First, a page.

Australia overstates security concerns of Huawei link to Solomons

By Hu Weijia Source:Global Times Published: 2018/1/1 22:58:39

Australia may be oversensitive to China's growing presence in the Solomon Islands. According to a recent report from the Financial Times (FT), Canberra is poised to block a deal under which Chinese technology giant Huawei would run a seabed cable from Sydney to the Solomon Islands.

It is understandable that the Chinese project has made some Australian people uneasy amid souring bilateral ties. There are concerns that Huawei's influence within the submarine cable industry may pose a security threat.

However, if the concern is reasonable, Russia and other countries that have welcomed seabed cable investment by Huawei may have been naive. According to the FT report, "Huawei Marine Networks has won contracts to install 40,000 kilometers of submarine cable, enough to circumnavigate the planet."

In 2012, China's State-owned leading telecom company China Unicom initiated the Asia-Africa-Europe-1 (AAE-1) cable project, the world's leading submarine cable system, which spans 25,000 kilometers from Southeast Asia to Europe, according to the Xinhua News Agency. If a Chinese State-owned company was allowed to undertake this huge project connecting Western countries, concerns about security threats from Huawei, just a private company in which the Chinese government has no ownership, are absolutely unnecessary.

The submarine cable proposed by Huawei will help deliver high-speed internet and telecommunication services in the Solomon Islands, one of the world's least-developed countries. The islands have long depended on satellites for telecommunications, which are unstable and expensive. Huawei's involvement in the project would bring new momentum to the local economy.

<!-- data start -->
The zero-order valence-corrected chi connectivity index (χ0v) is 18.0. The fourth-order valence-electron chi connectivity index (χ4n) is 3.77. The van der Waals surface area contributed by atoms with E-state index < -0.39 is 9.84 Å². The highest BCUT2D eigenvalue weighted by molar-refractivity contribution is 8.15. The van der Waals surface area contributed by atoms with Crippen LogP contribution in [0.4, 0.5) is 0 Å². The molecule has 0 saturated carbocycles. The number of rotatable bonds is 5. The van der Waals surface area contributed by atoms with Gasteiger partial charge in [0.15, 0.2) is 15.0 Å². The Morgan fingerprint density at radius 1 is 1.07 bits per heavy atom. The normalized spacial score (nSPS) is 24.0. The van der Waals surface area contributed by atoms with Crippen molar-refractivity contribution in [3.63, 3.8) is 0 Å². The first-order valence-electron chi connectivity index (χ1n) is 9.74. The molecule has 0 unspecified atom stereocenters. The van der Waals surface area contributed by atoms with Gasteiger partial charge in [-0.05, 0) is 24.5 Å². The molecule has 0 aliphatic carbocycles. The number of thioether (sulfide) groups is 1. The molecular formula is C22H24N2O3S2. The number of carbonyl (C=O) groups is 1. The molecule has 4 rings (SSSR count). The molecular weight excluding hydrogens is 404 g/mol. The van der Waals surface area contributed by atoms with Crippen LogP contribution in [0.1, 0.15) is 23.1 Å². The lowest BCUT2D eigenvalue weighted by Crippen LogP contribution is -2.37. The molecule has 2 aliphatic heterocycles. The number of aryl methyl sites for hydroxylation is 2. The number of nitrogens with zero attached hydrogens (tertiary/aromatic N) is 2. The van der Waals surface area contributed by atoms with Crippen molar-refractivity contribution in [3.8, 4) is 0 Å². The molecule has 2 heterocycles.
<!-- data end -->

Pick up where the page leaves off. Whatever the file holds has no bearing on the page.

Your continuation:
Hopefully the project will not be blocked by Australia's unnecessary concerns over security threats.

The FT report said  an Australian scoping team recently visited the Solomon Islands, "which was showing 'great interest' in the offer to use development aid to co-finance the cable." It is not wrong to offer financial assistance to these underdeveloped islands but this can't be an excuse for Australia to prevent the Solomon Islands from embracing more opportunities for economic development. Submarine cables are not the main business of Huawei, which has become a leading global information and communications technology solutions provider. Canberra may be able to block a single submarine cable deal but Australia can't totally boycott the technology giant.

The author is a reporter with the Global Times.


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